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Real estate brokers act primarily as intermediaries, or go-betweens between sellers and buyers of real estate and prime properties, as well finds owners who wish to sell and clients who wish to buy. Real estate agents do not work in exactly the same manner.

The most important attribute of an agent, or broker, is that he/she has deep and well-informed connections to the real estate industry. The broker is expected know the market comprehensively, and provide information on previous sales, current real estate listings, have an effective and workable marketing plan, and at least a number of solid references. It is also imperative to look for a real estate agent that is honest, assertive, and one that fully understands the needs of buyers and sellers.

Real estate brokers and their salespersons in the United States, where they are generally called real estate agents, assist home or property sellers in marketing their assets and selling it for the best possible premium price, and on the best terms.

When acting as a buyer's agent, with a signed or verbal agreement, these individuals assist buyers by helping them purchase property for the lowest possible price under the best terms, and gain a commission after a sale has been concluded. Without a signed agreement however, brokers may assist buyers in the acquisition of property but still represent the seller and the seller's interests. Here's a short comparison of what exactly differs a salesperson, from a licensed broker.

Real estate salesperson:

A person first becomes licensed to become a real estate agent whenever one obtains a real estate salesperson's license from the state in which he/she chooses to practice his craft. For the person to obtain a license, the potential candidate must take specific subjects and required course work, and then must pass a state licensure exam on real estate law and practice. Salespersons should must then be associated with, and act under the authority of a licensed real estate broker

Real estate broker:

After gaining quite a number of years of experience in real estate sales, a salesperson may decide to ramp up and be licensed as a real estate broker. For one to become a full-pledged broker, more course work and a state licensure exam on real estate law must first be passed. When a person obtains a broker's license, a real estate agent may continue to work for another broker in a similar capacity as before, usually referred to as a broker associate or associate broker, or open up his/her own brokerage and hire other salespersons.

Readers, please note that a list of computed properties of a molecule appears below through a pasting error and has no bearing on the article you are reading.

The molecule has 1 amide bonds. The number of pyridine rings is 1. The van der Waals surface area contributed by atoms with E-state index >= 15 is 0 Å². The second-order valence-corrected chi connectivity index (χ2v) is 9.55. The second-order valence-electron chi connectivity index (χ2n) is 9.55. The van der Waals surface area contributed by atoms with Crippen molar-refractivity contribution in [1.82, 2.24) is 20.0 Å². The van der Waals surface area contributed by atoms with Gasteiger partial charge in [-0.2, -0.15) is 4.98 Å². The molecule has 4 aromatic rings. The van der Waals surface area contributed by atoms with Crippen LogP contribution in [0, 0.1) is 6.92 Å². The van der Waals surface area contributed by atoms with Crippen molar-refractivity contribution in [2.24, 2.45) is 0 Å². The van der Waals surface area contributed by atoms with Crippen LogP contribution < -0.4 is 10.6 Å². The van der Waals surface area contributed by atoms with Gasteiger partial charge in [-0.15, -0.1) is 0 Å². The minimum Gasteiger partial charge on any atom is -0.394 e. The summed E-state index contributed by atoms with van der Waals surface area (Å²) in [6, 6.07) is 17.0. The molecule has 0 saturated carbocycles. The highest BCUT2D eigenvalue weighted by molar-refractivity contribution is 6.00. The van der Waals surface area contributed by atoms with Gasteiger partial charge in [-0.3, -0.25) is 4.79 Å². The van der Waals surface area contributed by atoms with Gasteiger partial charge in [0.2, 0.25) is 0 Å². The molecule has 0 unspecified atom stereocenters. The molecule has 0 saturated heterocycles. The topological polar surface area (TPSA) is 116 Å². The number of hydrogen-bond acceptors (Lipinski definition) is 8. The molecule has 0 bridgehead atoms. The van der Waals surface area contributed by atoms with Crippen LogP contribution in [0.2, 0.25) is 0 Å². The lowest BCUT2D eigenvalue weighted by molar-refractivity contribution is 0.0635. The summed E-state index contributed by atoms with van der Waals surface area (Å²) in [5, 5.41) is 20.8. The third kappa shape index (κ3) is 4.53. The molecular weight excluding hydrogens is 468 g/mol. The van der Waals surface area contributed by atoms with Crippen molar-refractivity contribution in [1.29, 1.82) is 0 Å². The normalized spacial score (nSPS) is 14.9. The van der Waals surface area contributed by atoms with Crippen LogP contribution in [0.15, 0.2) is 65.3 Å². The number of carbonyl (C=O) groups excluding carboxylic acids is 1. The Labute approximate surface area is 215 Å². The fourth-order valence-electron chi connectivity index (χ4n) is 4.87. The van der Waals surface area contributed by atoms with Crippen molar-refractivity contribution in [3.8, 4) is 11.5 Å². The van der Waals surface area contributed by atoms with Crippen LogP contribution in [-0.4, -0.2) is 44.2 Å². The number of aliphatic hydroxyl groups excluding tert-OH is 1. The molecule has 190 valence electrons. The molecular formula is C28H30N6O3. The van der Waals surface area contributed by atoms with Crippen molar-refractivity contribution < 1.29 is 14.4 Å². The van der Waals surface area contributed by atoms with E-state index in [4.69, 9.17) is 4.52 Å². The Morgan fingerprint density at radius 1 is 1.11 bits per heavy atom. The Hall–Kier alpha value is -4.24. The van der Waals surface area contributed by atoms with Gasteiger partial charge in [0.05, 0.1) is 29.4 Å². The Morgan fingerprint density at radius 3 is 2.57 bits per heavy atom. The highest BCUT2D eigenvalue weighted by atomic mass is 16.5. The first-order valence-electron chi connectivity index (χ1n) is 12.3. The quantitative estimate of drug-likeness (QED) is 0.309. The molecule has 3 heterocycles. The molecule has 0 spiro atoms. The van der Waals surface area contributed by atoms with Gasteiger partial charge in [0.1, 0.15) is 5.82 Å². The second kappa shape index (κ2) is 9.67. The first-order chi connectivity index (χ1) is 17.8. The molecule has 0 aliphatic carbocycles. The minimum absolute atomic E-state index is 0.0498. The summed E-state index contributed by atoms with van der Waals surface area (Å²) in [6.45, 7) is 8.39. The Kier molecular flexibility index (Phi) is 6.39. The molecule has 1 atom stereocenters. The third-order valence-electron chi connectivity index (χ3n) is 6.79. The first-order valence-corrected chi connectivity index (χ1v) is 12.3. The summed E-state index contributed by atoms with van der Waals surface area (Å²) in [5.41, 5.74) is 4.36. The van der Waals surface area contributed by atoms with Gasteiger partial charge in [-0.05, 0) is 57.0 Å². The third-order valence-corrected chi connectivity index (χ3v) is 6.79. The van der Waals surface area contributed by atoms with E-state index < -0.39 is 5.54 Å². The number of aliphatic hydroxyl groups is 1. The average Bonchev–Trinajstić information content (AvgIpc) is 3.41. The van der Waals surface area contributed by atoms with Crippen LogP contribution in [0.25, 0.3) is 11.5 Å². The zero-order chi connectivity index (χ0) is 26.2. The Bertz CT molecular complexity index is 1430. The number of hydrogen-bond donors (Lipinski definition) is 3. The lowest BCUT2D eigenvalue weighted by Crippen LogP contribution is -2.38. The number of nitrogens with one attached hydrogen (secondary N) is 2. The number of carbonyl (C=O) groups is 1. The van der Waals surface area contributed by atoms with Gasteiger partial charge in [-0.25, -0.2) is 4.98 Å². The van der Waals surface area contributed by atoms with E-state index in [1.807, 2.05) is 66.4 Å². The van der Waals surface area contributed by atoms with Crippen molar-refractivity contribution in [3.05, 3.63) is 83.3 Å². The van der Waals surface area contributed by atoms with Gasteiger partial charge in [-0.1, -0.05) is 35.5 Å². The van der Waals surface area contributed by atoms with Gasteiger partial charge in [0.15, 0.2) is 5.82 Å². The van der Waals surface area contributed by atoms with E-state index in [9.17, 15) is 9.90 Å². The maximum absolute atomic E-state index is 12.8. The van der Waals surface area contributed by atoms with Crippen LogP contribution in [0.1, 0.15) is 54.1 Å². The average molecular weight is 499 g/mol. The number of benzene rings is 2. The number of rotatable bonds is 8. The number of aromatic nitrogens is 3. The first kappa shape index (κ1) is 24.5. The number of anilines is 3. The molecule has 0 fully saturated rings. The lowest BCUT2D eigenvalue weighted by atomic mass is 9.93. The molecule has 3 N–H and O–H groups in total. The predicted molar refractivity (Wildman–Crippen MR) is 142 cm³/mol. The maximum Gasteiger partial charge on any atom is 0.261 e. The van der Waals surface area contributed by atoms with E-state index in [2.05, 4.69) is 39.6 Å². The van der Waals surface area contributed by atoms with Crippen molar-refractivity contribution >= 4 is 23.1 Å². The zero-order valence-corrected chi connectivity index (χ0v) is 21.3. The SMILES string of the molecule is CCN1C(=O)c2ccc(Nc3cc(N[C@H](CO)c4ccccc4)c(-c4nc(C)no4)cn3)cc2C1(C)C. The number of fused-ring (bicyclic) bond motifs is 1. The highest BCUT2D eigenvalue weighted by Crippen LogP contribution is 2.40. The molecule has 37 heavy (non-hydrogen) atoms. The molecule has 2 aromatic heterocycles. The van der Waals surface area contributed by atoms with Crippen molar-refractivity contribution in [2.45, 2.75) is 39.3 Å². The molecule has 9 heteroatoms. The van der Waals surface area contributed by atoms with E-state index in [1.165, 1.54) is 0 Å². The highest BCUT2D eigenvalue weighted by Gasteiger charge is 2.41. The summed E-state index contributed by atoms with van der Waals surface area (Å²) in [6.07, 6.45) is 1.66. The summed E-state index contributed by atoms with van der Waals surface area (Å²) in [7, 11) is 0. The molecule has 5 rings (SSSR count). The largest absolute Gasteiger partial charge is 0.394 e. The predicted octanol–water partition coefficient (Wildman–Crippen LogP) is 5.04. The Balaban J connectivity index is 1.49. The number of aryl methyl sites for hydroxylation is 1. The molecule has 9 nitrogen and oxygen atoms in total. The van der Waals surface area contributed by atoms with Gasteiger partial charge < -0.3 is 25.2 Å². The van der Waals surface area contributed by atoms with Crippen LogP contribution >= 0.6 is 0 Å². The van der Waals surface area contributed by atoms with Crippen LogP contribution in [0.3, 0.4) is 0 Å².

How should you choose a good real estate broker?

According to analysts and industry insiders, most home buyers ask friends, relatives, and business associates who have recently bought a house in the area for their recommendations and suggestions. A number of buyers use newspaper advertisements, or simply visit an established realty office.

Some people yet find an agent at an open house. To be sure you find a good agent, interview several real estate brokers from different firms to find out one you're comfortable with. It's like doing comparison shopping. Find out if the agents are familiar with the location you are interested in, how long they have worked in that area, and whether they specialize in a particular type of house or price range.

To be safe, you could try to go with a local broker. They can better serve your needs, are familiar with the local market conditions, knows what the local prices are, and what's hot or not in your community.

Real Estate Press - http://realestatepress.org

Posted in:General
Posted by Caren McCourt-Crane on July 26th, 2009 11:59 PM

This year, many Texas families have put major purchases and cash outlays on hold, waiting for more positive economic signs – or at least an upward, consistent move in the stock market – to make big-ticket decisions. Real estate investments still make sense, although some of the rules have changed.

A friend of mine, whose two daughters are grown and gone, would like to remodel a home in the neighborhood, sell his present residence, and then move in to the remodel. He’s uncomfortable investing a ton of dollars on the remodel that he may need for day-to-day expenses, and he’s afraid there’s already too much inventory now on the market to list his home for sale.

“The remodel may be closer,” he confides. “There are a lot of people out there now willing to work for a lot less than they were two years ago. If the drop in labor costs reaches a point that it equals what some of my investments have lost, it’s close to a wash. I might as well do it.”